allowed to contact their families. Lawyers have difficulty finding detainees in custody. Trials are often perfunctory. Detainees often
serve their sentences in facilities that were not intended for stays longer than 72 hours and where conditions do not meet
international standards.

“People who are arrested shouldn’t have to wait for a reform process to be finished to have their basic rights respected,” said
Giorgi Gogia, senior Europe and Central Asia researcher at Human Rights Watchand author of the report. “It is encouraging that the
authorities are reforming the outdated code, but more urgent steps are needed to address the gaps in the law.”

Georgian authorities have used the Code of Administrative Offenses in recent years to lock up protesters and activists at times of
political tensions, Human Rights Watch said.

In 2011 Georgian authorities drafted a new Code of Administrative Offenses, but the version that passed the first hearing in
Georgia’s parliament in July still does not meet the country’s human rights obligations, Human Rights Watch said. The government
should take immediate steps to bring all detainees’ fair trial rights into compliance with its human rights obligations by ensuring that
anyone taken into custody for an alleged administrative offense  is allowed to notify a third party, can choose and notify a lawyer,
and is tried under fair trial norms, Human Rights Watch said.
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Mikheil Saakashvili: “We respect people’s free will and the freedom of choice”

Some are trying today to portray Georgia as if there are autocrats sitting in this building and are silencing people. There is no
restriction in Georgia, is there? Don’t we go outside? Everyone can express their own opinion and we will all be proof of it.
Personally, I will always accept your opinion – this is exactly what the free debates are about.

The Georgian State will respond to the attack on our democracy with the strengthening of democracy and not its restriction.

Every attempt of subjugation of law will be countered, on the one hand, with strict law enforcement effort, while on the other, with
the exemplary work of the state system to ensure that the election process is democratic.

I address all the representatives of the Georgian authorities on all levels.

Certain forces will attempt – they are already trying – to spread lies about your work.

That is why you should know that the best way to defeat lies – is by exemplary work.

Exemplary work to protect people’s freedom of choice; exemplary work so that no political force, including the one in authority, can
exercise illegal influence over the will of the electorate; exemplary work to make sure that the administrative resources are not used
for election purposes.   

We need exemplary work to protect democracy and hence, the future of Georgia.

As you are the chief guarantors of the rule of law, you are the force which protects the rights and freedoms of our citizens –
including the right to conduct political campaigns – regardless of political worldview, religious or ethnic belonging.

As the head of the country, I am proud to have confidence in you that you will unreservedly protect the fundamental rights of our
people in every region of Georgia, every village and city, every district and street.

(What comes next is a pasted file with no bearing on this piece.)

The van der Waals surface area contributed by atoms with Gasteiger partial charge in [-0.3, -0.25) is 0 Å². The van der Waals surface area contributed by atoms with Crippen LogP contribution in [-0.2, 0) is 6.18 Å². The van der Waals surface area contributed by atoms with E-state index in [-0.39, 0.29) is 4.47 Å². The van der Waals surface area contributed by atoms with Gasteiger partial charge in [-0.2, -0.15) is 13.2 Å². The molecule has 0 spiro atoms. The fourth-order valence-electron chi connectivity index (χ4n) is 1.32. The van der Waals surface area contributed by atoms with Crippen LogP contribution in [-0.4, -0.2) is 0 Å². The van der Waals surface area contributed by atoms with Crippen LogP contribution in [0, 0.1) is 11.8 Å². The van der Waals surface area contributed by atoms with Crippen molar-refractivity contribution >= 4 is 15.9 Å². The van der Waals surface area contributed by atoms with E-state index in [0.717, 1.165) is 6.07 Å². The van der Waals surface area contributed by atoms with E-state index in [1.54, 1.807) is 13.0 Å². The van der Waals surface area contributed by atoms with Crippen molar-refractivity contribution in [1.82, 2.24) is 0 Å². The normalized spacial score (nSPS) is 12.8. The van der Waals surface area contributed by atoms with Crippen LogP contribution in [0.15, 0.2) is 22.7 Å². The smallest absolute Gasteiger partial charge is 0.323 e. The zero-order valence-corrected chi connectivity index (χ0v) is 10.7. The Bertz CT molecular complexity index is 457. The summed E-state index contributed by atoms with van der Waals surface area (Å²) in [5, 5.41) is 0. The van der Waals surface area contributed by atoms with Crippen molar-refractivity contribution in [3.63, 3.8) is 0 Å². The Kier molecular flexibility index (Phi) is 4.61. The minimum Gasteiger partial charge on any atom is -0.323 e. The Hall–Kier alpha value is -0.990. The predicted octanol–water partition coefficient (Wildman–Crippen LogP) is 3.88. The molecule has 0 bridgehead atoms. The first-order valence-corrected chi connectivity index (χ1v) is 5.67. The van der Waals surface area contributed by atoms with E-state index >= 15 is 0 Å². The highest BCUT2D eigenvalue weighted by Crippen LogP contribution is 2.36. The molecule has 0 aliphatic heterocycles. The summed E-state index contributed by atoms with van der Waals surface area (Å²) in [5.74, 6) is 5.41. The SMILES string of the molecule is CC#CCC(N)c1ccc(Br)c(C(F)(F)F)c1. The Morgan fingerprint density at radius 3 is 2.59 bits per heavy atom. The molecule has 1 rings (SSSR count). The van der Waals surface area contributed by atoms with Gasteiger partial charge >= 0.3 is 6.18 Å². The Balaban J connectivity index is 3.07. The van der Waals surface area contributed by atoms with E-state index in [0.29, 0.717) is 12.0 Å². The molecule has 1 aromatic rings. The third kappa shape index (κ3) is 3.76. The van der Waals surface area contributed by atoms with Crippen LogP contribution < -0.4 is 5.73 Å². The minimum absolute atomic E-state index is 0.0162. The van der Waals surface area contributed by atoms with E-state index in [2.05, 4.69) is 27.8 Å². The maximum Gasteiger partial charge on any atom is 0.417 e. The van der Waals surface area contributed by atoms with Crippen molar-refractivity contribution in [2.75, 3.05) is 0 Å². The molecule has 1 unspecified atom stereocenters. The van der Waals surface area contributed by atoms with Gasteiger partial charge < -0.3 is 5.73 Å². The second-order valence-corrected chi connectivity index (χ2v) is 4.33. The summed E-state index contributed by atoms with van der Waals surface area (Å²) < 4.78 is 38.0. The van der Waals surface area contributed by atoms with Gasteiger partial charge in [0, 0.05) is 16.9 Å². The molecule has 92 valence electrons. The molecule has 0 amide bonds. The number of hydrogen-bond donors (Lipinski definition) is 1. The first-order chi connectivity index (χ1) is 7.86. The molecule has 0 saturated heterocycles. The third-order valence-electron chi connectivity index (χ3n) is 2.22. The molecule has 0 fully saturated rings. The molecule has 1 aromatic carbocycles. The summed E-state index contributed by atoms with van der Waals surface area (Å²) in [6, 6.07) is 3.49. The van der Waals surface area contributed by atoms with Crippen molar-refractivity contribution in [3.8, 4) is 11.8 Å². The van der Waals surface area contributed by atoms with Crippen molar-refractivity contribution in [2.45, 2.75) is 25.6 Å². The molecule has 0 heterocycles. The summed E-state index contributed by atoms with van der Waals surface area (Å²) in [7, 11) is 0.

I am proud by the fact that I have confidence in you and the entire Georgian society.

The rule of law will be ensured! Our democracy will celebrate another victory!
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The Public Defender’s recommendation to the Minister of Internal Affairs
06 09 2012

In accordance with Article 21 of the Organic Law of Georgia on the Public Defender of Georgia, the Public Defender has
addressed the Minister of Internal Affairs of Georgia with a recommendation to immediately ensure the exercise of all the law-given
rights of administrative prisoners –  Giorgi Jikia, Giorgi Natsvlishvili, Vakhtang Shakarashvili, and Kakhaber Mumladze, as well as
to study the facts of violation of rights and respond in an appropriate manner, in particular, to discuss the issue of disciplinary
responsibility of those persons whose actions violated the rights of the aforementioned prisoners.

On August 31, 2012, representatives of the Public Defender of Georgia met the persons who had been sentenced to administrative
imprisonment and placed in the Tbilisi Temporary Detention Isolator No. 2 – Giorgi Jikia, Goirgi Natsvlishvili, and Vakhtang
Shakarashvili, as we as the person placed in the Gardabani TDI – Kakhaber Mumladze. The prisoners noted that their rights were
violated grossly in the temporary detention isolators.

According to G. Jikia, G. Natsvlishvili, and V. Shakarashvili, in TDI No. 2 they are not allowed to exercise their law-given rights, in
particular, they cannot exercise their rights to receive visitors, use the telephone, take a walk, and cannot take a shower, have items
of hygiene, as well as newspapers, magazines and religious literature.

According to K. Mumladze, in addition to his being unable to exercise his law-given rights, the administration of the Gardabani TDI
prevented him from sending an application to the Public Defender. He stated that he was on a hunger strike and, for this reason,
demanded medical supervision, though the administration did not satisfy the aforementioned demand.
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Appeal of „This Affects You Too“ campaign to political parties to start a dialogue and reach an agreement